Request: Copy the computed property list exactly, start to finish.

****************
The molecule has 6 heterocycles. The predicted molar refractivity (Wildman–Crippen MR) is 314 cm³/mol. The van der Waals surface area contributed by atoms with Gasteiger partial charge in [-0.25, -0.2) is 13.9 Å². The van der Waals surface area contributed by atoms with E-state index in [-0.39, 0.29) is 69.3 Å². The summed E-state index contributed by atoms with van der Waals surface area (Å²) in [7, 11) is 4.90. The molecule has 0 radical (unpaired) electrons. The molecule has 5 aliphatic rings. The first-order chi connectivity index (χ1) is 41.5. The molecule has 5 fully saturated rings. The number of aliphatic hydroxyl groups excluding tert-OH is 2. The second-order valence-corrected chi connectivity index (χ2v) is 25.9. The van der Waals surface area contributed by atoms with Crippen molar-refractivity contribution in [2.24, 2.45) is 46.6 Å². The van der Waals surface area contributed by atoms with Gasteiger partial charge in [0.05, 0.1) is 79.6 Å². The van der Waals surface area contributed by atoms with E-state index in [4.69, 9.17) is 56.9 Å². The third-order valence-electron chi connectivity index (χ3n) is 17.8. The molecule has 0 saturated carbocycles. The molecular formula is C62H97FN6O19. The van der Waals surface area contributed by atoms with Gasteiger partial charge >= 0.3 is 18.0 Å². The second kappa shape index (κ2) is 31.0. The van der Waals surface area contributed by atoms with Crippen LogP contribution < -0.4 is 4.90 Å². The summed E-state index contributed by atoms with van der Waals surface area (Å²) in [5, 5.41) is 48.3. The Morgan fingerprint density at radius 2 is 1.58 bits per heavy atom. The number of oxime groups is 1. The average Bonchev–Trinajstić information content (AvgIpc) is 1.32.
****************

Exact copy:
The molecule has 6 heterocycles. The predicted molar refractivity (Wildman–Crippen MR) is 314 cm³/mol. The van der Waals surface area contributed by atoms with Gasteiger partial charge in [-0.25, -0.2) is 13.9 Å². The van der Waals surface area contributed by atoms with E-state index in [-0.39, 0.29) is 69.3 Å². The summed E-state index contributed by atoms with van der Waals surface area (Å²) in [7, 11) is 4.90. The molecule has 0 radical (unpaired) electrons. The molecule has 5 aliphatic rings. The first-order chi connectivity index (χ1) is 41.5. The molecule has 5 fully saturated rings. The number of aliphatic hydroxyl groups excluding tert-OH is 2. The second-order valence-corrected chi connectivity index (χ2v) is 25.9. The van der Waals surface area contributed by atoms with Crippen molar-refractivity contribution in [2.24, 2.45) is 46.6 Å². The van der Waals surface area contributed by atoms with Gasteiger partial charge in [0.05, 0.1) is 79.6 Å². The van der Waals surface area contributed by atoms with E-state index in [4.69, 9.17) is 56.9 Å². The third-order valence-electron chi connectivity index (χ3n) is 17.8. The molecule has 0 saturated carbocycles. The molecular formula is C62H97FN6O19. The van der Waals surface area contributed by atoms with Gasteiger partial charge >= 0.3 is 18.0 Å². The second kappa shape index (κ2) is 31.0. The van der Waals surface area contributed by atoms with Crippen LogP contribution < -0.4 is 4.90 Å². The summed E-state index contributed by atoms with van der Waals surface area (Å²) in [5, 5.41) is 48.3. The Morgan fingerprint density at radius 2 is 1.58 bits per heavy atom. The number of oxime groups is 1. The average Bonchev–Trinajstić information content (AvgIpc) is 1.32.